Because of the link between increased Dscam expression and neuronal defects in DS and FXS models, targeting Dscam or its signaling mechanism might prove therapeutic for these disorders. Currently, neither methods for targeting Dscam proteins nor those for targeting the signaling pathway activated by dysregulated Dscam are available, impeding the development of such therapies. In fact, very little is known about how Dscam signaling is transduced in vivo. In Drosophila, Dscam has previously been shown to bind to Dock (Schmucker et al., 2000), while in mammals it has been shown to associate with Uncoordinated-5C, Focal adhesion kinase (FAK), Fyn kinase, and PAK1 (Li and Guan, 2004; Purohit et al., 2012). In addition, studies suggest possible genetic interactions between Dscam and the Abelson tyrosine kinase (Abl) in neurite development in the central nervous system (CNS) of Drosophila embryos (Andrews et al., 2008; Yu et al., 2009). However, evidence demonstrating the requirement of these potential interactors for the defects that arise from increased Dscam expression is lacking. Moreover, whether pharmacologically targeting these molecules in vivo might alleviate the effects of increased Dscam expression is unknown.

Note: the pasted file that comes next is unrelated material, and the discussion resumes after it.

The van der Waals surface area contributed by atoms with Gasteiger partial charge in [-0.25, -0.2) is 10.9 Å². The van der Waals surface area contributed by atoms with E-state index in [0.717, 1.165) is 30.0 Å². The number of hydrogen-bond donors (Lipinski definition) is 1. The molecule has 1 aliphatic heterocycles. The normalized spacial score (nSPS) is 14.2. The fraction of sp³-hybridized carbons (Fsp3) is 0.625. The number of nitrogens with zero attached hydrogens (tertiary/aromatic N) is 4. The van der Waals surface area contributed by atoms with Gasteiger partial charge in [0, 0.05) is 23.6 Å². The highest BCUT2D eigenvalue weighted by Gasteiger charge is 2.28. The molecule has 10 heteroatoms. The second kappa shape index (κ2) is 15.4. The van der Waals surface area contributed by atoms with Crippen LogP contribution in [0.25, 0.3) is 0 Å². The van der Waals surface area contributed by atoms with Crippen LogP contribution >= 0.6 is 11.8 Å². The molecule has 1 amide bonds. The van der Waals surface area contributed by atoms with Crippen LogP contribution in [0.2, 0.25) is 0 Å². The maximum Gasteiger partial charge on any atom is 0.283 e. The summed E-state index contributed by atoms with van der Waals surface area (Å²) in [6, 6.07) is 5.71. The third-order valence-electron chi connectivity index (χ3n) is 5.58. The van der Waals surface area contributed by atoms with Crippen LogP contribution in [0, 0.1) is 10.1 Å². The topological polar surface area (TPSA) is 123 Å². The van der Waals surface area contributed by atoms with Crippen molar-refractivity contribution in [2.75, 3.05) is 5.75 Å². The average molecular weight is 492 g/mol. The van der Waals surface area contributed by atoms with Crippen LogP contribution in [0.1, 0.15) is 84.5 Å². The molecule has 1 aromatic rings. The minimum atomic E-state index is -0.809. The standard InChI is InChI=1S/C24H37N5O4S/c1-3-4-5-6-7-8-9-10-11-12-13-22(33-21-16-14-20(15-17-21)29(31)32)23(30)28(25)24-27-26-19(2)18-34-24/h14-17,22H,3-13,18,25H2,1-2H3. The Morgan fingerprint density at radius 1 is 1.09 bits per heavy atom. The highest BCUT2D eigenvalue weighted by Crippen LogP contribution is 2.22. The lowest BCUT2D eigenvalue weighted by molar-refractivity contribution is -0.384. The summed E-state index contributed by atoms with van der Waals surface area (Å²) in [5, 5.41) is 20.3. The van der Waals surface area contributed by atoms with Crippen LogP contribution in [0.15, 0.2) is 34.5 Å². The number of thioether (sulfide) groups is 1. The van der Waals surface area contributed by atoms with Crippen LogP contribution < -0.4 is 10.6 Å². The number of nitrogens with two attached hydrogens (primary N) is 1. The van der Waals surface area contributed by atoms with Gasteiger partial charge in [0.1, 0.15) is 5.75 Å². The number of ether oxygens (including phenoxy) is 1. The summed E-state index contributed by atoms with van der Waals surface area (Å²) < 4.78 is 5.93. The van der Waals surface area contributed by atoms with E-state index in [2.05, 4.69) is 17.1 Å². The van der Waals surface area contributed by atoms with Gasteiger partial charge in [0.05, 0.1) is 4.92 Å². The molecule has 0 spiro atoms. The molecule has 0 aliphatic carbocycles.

The evolutionarily conserved Abl kinase transduces extracellular cues into cytoskeletal rearrangements that affect cell motility and shape (Bradley and Koleske, 2009) and is implicated in axonal development, including axon guidance and extension (Wills et al., 1999a; Wills et al., 1999b; Wills et al., 2002; Hsouna et al., 2003; Lee et al., 2004; Forsthoefel et al., 2005). Overexpression of Abl causes increased axon growth in the Drosophila CNS (Leyssen et al., 2005), which is reminiscent of the effect caused by Dscam overexpression in C4da neurons (Kim et al., 2013). In addition, previous studies in Drosophila have indicated that abl mutations have an additive effect with Dscam mutations, such that abl/Dscam double mutant embryos have more severe axon midline crossing defects than either abl or Dscam mutants alone (Andrews et al., 2008; Yu et al., 2009). However, the molecular nature of this interaction, that is, whether or not Dscam acts through Abl, and particularly whether inhibition of Abl mitigates neuronal defects caused by dysregulated Dscam, is unknown.